My colleagues and I published an extensive study of the earliest events in the COVID-19 pandemic last month in the journal Science.
Together, these documents present a coherent evidentiary picture of what happened in Wuhan in the latter part of 2019.
The take home message is that the COVID pandemic probably started where the first cases were found – the Huanan Seafood Wholesale Market.
At the same time, it gives the impression that the virus escaped from the laboratory.
Huanan Market was the epicenter of the pandemic
An analysis of the geographic locations of the earliest known cases of COVID through December 2019 revealed strong clusters around the Huanan market. This was true not only for people who worked or visited the market, but also for people who had nothing to do with it.
Although there are many missing cases, there is no evidence of widespread sampling: the first COVID cases were not detected because they were linked to the Huanan market.
Huanan Market was the epicenter of the pandemic. The SARS-CoV-2 virus that originated there spread rapidly to other locations in Wuhan in early 2020, and then to other countries around the world.
Huanan Market is an indoor area the size of two football fields. The word “seafood” in its name gives a misleading impression about its function. When I visited the market in 2014, a variety of live wild animals were being sold, including raccoon dogs and muskrats.
At that time, I suggested to my Chinese colleagues that these market animals should be tested for the virus. Instead, they set up a virological surveillance study at the nearby Wuhan Central Hospital, which later cared for the earliest COVID patients.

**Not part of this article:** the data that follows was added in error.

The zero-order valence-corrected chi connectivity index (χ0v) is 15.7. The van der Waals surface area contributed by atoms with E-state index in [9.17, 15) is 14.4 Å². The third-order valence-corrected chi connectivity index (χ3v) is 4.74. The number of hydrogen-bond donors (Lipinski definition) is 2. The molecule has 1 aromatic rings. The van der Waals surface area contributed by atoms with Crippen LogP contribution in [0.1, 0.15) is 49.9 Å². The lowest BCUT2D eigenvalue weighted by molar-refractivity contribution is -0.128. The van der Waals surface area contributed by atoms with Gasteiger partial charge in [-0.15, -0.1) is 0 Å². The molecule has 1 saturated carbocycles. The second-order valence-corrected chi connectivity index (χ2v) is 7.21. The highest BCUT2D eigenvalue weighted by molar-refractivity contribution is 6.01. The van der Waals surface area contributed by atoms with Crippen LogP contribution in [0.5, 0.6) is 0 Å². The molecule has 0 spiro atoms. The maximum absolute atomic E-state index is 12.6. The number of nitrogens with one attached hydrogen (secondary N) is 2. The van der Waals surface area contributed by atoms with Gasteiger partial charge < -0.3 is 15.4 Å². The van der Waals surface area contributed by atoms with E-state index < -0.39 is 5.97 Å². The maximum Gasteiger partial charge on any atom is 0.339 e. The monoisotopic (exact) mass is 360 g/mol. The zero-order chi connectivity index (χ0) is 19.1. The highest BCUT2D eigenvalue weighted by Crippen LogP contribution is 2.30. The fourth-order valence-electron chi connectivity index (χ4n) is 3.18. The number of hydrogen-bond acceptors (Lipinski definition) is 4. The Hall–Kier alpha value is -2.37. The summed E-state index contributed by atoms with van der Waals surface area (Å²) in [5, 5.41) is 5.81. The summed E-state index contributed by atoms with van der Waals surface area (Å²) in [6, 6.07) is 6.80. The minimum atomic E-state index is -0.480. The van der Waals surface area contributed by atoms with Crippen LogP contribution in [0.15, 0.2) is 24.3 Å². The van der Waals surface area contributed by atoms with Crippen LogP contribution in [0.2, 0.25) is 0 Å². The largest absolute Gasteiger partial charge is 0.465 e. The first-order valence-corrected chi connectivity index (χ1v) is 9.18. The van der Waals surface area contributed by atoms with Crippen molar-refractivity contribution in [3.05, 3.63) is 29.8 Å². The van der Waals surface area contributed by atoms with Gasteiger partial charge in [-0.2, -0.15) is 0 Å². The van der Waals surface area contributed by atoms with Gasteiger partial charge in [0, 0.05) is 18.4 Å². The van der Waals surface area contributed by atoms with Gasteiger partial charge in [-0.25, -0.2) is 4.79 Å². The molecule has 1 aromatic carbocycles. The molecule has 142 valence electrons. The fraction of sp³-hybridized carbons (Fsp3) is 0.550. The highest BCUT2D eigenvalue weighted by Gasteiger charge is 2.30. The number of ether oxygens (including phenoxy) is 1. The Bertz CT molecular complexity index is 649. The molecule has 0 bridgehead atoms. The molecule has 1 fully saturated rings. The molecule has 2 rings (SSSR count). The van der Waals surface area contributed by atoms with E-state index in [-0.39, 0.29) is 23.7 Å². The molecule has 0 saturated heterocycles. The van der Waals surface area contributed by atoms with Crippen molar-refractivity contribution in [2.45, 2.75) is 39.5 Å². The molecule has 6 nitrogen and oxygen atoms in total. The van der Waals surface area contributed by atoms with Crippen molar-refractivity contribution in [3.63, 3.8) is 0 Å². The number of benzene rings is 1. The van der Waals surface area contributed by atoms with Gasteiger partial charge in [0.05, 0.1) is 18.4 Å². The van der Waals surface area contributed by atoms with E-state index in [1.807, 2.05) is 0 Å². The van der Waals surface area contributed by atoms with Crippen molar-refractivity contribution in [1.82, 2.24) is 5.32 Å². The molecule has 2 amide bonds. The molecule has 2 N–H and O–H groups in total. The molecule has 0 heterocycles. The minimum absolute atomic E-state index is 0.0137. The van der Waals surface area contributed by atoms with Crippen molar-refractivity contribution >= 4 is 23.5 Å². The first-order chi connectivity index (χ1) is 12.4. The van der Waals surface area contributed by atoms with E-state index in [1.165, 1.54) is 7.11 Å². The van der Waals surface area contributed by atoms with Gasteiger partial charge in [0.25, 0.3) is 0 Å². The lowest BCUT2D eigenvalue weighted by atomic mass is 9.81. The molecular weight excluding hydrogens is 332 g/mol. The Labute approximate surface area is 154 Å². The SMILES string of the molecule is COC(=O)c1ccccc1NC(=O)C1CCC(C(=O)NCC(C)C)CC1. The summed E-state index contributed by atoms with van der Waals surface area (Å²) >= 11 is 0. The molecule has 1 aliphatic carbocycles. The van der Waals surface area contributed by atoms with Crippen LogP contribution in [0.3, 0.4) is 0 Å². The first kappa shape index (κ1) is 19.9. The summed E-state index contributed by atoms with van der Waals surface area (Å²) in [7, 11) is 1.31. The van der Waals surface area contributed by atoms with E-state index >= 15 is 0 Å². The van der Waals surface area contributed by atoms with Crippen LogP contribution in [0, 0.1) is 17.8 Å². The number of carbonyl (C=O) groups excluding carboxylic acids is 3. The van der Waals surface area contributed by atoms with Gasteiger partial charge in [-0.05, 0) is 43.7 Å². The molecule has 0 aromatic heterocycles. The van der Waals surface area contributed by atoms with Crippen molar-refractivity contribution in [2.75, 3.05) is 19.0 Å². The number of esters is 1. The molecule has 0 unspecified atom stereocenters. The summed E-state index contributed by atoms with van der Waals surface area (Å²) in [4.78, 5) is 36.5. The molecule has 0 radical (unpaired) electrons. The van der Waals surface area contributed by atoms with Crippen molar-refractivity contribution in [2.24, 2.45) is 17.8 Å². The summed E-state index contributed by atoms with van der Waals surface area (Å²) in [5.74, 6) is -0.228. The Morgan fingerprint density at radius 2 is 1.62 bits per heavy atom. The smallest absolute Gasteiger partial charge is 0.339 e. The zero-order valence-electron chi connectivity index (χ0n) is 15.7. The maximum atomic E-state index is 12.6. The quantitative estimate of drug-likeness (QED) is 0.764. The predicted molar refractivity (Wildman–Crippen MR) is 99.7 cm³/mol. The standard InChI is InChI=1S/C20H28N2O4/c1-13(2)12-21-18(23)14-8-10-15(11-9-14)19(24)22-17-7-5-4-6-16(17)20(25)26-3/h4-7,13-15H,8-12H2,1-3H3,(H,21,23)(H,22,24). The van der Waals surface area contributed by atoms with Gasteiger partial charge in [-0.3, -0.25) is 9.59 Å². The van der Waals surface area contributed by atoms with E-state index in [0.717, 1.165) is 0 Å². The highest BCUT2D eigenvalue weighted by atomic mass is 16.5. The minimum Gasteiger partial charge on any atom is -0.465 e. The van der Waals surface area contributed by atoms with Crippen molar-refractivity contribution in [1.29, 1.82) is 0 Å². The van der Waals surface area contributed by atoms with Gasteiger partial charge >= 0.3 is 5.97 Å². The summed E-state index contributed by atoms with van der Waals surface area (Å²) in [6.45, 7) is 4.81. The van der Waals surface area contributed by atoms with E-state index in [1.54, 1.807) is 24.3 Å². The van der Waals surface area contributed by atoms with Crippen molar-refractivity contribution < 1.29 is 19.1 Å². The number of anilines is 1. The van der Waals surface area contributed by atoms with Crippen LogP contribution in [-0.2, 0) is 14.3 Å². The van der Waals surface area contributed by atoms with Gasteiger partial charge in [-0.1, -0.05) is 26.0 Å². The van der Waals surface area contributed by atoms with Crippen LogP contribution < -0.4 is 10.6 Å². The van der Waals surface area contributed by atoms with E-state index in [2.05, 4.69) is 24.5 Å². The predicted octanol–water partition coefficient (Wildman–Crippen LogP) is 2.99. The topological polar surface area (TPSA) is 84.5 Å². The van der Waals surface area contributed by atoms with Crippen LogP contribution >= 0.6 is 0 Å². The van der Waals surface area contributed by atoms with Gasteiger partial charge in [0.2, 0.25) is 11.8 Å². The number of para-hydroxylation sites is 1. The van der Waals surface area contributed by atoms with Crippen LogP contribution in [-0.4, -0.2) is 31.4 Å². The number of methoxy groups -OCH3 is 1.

In 2019, wild animals were also sold at Huanan Market. After the Chinese authorities closed the market on January 1, 2020, investigative teams searched surfaces, doorknobs, drains, frozen animals, etc. cleaned.
Most of the samples that later tested positive for SARS-CoV-2 were from the southwest corner of the market. The wildlife I saw for sale on my 2014 trip was in the southwest corner.
This creates a simple and plausible way for the virus to jump from animals to humans.
Read more: How do viruses mutate and jump in species? And why are “spills” so common?
SARS-CoV-2 has evolved into a number of lineages, some of which are familiar to us as “security variants” (what we call Delta, Omicron, and others). The first split in the SARS-CoV-2 family tree—between lineages “A” and “B”—occurred early in the pandemic. Both genera have their epicenter in the market and both are found there.
Further analysis suggests that lineages A and B were the products of separate jumps from animals. This simply means that there is a pool of infected animals in the Huanan market, which has fueled multiple exposure events.
Retracing the history of mutations in the SARS-CoV-2 genome sequence over time showed that lineage B was the first to jump to humans. Then, perhaps a few weeks later, came the A generation.
All these events are believed to have happened in late October 2019. Claims that the virus has spread to date can be dismissed.
Of course, what’s missing is that we still don’t know exactly which animals were involved in the transmission of SARS-CoV-2 to humans. Live wild animals were removed from Huanan Market before the investigation team entered, which increased public safety but hindered hunting.
The opportunity to find the owner of live animals has passed. Because the virus can spread rapidly through animal reservoirs, it is overly optimistic to think that it is still circulating among these animals today.